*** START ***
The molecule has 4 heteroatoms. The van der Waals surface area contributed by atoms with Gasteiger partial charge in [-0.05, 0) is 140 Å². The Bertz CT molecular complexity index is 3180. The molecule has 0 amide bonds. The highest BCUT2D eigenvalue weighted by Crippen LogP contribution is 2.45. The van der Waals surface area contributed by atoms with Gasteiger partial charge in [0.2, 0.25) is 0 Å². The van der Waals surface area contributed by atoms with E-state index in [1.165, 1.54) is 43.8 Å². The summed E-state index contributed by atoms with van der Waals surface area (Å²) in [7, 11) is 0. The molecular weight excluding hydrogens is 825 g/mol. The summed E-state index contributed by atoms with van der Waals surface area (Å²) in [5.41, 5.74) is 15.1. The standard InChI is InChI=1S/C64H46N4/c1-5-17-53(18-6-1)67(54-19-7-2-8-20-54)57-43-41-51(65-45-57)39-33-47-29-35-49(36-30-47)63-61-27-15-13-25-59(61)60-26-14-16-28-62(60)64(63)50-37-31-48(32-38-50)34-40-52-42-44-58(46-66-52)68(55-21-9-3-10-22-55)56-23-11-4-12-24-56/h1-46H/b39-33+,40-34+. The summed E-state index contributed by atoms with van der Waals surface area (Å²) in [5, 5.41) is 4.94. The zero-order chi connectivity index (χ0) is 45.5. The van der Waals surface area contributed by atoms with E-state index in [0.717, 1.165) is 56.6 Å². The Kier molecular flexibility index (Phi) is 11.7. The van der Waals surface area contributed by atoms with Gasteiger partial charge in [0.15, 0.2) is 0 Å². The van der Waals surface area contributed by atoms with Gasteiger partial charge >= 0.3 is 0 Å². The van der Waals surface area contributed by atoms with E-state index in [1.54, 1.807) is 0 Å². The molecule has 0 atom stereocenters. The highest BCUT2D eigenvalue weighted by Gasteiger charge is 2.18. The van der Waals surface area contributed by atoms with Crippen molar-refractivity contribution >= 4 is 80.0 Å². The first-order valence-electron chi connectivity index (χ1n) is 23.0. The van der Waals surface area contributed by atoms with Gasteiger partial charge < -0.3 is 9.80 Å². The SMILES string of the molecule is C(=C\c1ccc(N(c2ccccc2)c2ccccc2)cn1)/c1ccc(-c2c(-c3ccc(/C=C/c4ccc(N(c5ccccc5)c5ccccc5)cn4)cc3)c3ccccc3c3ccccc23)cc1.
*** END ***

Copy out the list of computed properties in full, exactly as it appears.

The molecule has 4 heteroatoms. The van der Waals surface area contributed by atoms with Gasteiger partial charge in [-0.05, 0) is 140 Å². The Bertz CT molecular complexity index is 3180. The molecule has 0 amide bonds. The highest BCUT2D eigenvalue weighted by Crippen LogP contribution is 2.45. The van der Waals surface area contributed by atoms with Gasteiger partial charge in [0.2, 0.25) is 0 Å². The van der Waals surface area contributed by atoms with E-state index in [1.165, 1.54) is 43.8 Å². The summed E-state index contributed by atoms with van der Waals surface area (Å²) in [7, 11) is 0. The molecular weight excluding hydrogens is 825 g/mol. The summed E-state index contributed by atoms with van der Waals surface area (Å²) in [5.41, 5.74) is 15.1. The standard InChI is InChI=1S/C64H46N4/c1-5-17-53(18-6-1)67(54-19-7-2-8-20-54)57-43-41-51(65-45-57)39-33-47-29-35-49(36-30-47)63-61-27-15-13-25-59(61)60-26-14-16-28-62(60)64(63)50-37-31-48(32-38-50)34-40-52-42-44-58(46-66-52)68(55-21-9-3-10-22-55)56-23-11-4-12-24-56/h1-46H/b39-33+,40-34+. The summed E-state index contributed by atoms with van der Waals surface area (Å²) in [5, 5.41) is 4.94. The zero-order chi connectivity index (χ0) is 45.5. The van der Waals surface area contributed by atoms with E-state index in [0.717, 1.165) is 56.6 Å². The Kier molecular flexibility index (Phi) is 11.7. The van der Waals surface area contributed by atoms with Gasteiger partial charge in [0.15, 0.2) is 0 Å². The van der Waals surface area contributed by atoms with Gasteiger partial charge >= 0.3 is 0 Å². The van der Waals surface area contributed by atoms with E-state index in [1.54, 1.807) is 0 Å². The molecule has 0 atom stereocenters. The highest BCUT2D eigenvalue weighted by Gasteiger charge is 2.18. The van der Waals surface area contributed by atoms with Crippen molar-refractivity contribution >= 4 is 80.0 Å². The first-order valence-electron chi connectivity index (χ1n) is 23.0. The van der Waals surface area contributed by atoms with Gasteiger partial charge < -0.3 is 9.80 Å². The SMILES string of the molecule is C(=C\c1ccc(N(c2ccccc2)c2ccccc2)cn1)/c1ccc(-c2c(-c3ccc(/C=C/c4ccc(N(c5ccccc5)c5ccccc5)cn4)cc3)c3ccccc3c3ccccc23)cc1.